|To his teachers, he was just another bit player in the city's violent and booming drug trade. Few expected him to show up for class, let alone make them proud.|
In The Corner, Edward Burns and David Simon chronicle life around the Fayette Street drug market in Baltimore. Burns, a cop-turned-teacher, and Simon, a reporter and the author of the book that inspired the television series Homicide, tell the story of DeAndre McCullough, a 15-year-old already peddling drugs on turf that he's carved out on Fairmount Avenue.
Sitting on the stoop, DeAndre decides that this is his last night on Fairmount. He works his package down that evening, and the next morning, he does his laundry in the tub. Dressed in still damp clothes, he heads down Fayette Street past the Fairmount corner and two blocks farther to Francis M. Woods High School, the only school in Baltimore that would consider for more than a second the idea of enrolling DeAndre McCullough. Chin to chest, eyes cast down, he is deep inside himself as he walks stiff-legged, driving his heels mechanically into the pavement.
He climbs the school steps like he belongs, trying several of the front doors. All locked. He rings the buzzer, content to wait. He's spent an inordinate amount of time on the wrong side of a locked school door, in most cases accompanied by his mother, waiting for the authorities to reach a decision, waiting to start again. Standing here today in the January cold, he stares indifferently into the lens of the security camera. Finally, he hears the buzz of the door release and snatches the handle.
Inside, he's greeted by Gould, the school security officer. "Good to have you back, brother."
DeAndre smiles sheepishly, then enters the front office to wait for Miss Davis. He's sure she will claim him, his confidence secured, at least for this moment, by his newfound resolve to attend class and do the work. He knows that for his part, he's willing to let bygones be bygones, and he's hoping the assistant principal sees it the same way.
Rose Davis has created a haven at Francis M. Woods High School for those rebellious, damaged spirits shipwrecked and abandoned by the rest of the city school system. She is everywhere at Francis Woods: a calming influence, encouraging and chiding, trying to get her charges to realize some of their potential, or at least some of their value, fighting what amounts to an endless rear guard action against the corner itself. She makes it her business to travel the local markets, where she sees many of her students and former students hanging. She's seen DeAndre on Fairmount; she knows what that's about.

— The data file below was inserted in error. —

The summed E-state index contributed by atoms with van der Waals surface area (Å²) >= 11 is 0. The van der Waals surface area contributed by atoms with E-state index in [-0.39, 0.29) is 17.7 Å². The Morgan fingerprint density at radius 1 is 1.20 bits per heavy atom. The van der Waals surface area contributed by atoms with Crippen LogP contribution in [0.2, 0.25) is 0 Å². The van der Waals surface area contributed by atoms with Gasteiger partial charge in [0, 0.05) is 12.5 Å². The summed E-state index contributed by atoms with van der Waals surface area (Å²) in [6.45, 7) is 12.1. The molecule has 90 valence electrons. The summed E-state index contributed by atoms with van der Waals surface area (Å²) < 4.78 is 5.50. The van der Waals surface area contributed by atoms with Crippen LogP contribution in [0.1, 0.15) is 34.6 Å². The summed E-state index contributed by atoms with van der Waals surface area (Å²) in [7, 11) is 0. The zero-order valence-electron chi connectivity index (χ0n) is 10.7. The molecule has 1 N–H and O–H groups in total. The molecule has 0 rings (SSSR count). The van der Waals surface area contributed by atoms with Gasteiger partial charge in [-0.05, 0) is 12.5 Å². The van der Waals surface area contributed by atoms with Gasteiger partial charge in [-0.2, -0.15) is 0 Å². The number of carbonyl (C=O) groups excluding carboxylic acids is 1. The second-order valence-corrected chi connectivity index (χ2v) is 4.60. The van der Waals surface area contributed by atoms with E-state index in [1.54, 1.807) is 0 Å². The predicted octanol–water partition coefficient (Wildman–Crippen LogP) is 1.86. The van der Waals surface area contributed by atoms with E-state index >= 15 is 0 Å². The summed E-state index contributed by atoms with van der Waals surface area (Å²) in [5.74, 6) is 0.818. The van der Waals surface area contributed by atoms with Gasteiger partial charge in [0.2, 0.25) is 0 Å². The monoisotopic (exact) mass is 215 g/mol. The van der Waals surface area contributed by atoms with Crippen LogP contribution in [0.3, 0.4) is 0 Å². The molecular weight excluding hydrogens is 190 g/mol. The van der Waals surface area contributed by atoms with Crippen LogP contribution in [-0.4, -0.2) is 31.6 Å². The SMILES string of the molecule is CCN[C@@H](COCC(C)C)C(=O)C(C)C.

He sits there in the office, wrapped in an unlikely innocence, waiting to be given yet another chance, accustomed to this moment of feigned redemption. DeAndre is forever in a school's administrative office, forever waiting to talk to an administrator. His academic standard is defined by a long streak of second-day suspensions, allowing him the opportunity to attend the first day of every semester, showing off new outfits and hightops and front for the girls. Once all joy is squeezed from that first day, DeAndre follows up with a quick scuttling of the academics and a disciplinary suspension of no less than two weeks, or with any luck at all, a month or more. His friends' school disciplinary sheets aren't shabby, but DeAndre always manages to go them one better. For all of them, school is something to endure until the age of 15 and a half; the law says 16, but the children of Fayette Street have the juvenile court backlog figured into the equation. Within that framework, most learn to at least go through the motions. A few of the regulars of DeAndre's crew, the Crenshaw Mafia Brothers, won't bother showing up, preferring to take their chances with the juvenile system. But the rest do, with some regularity, take a seat in classrooms that seem to them entirely disconnected from the facts of their world.
For DeAndre, there is no common ground with anything resembling authority, and his juvenile sheet chronicles a constant struggle to stand true to himself regardless of the damage done. DeAndre McCullough doesn't bend, and he doesn't forgive, and he never forgets. In the classroom, he flies the flag of piracy and insolence. He is about struggle.
In nursery school, he had words with a little girl and ended up crowning her with a chair. That was the first suspension. In the 2nd and 4th grades, he fought with his teachers, taking charges for assault and more suspensions. In the 5th grade, he was asked to leave three separate schools. In the 7th grade, he failed to embrace an anti-drug presentation at the school and joined the select few who can claim a charge of punching an armed Baltimore City police officer during classroom hours.
|For DeAndre McCullough, there is no common ground with anything resembling authority. He doesn't bend, and he doesn't forgive, and he never forgets. In the classroom, he flies the flag of piracy and insolence.|
It's not as if the school officials weren't aware of the challenge. They caught on to DeAndre early and sent him, at age 10, to a big brother program, hoping a role model would have a positive influence. It didn't take, but still they moved him along. He's too smart to be held back, the officials would tell his mother, Fran, who learned to anticipate that on the second day of any given semester, she could expect an invitation to meet with some vice principal at some school somewhere in the city.
But things seemed to change last September, when DeAndre came to Francis Woods and the enlightened administration of Miss Rose Davis. Fresh from his wild summer on Fairmount, DeAndre arrived at school in high spirits, and come the second day of classes, he stayed put. He was there the third day, as well. And the fourth. His mother began to believe that her son had turned a corner.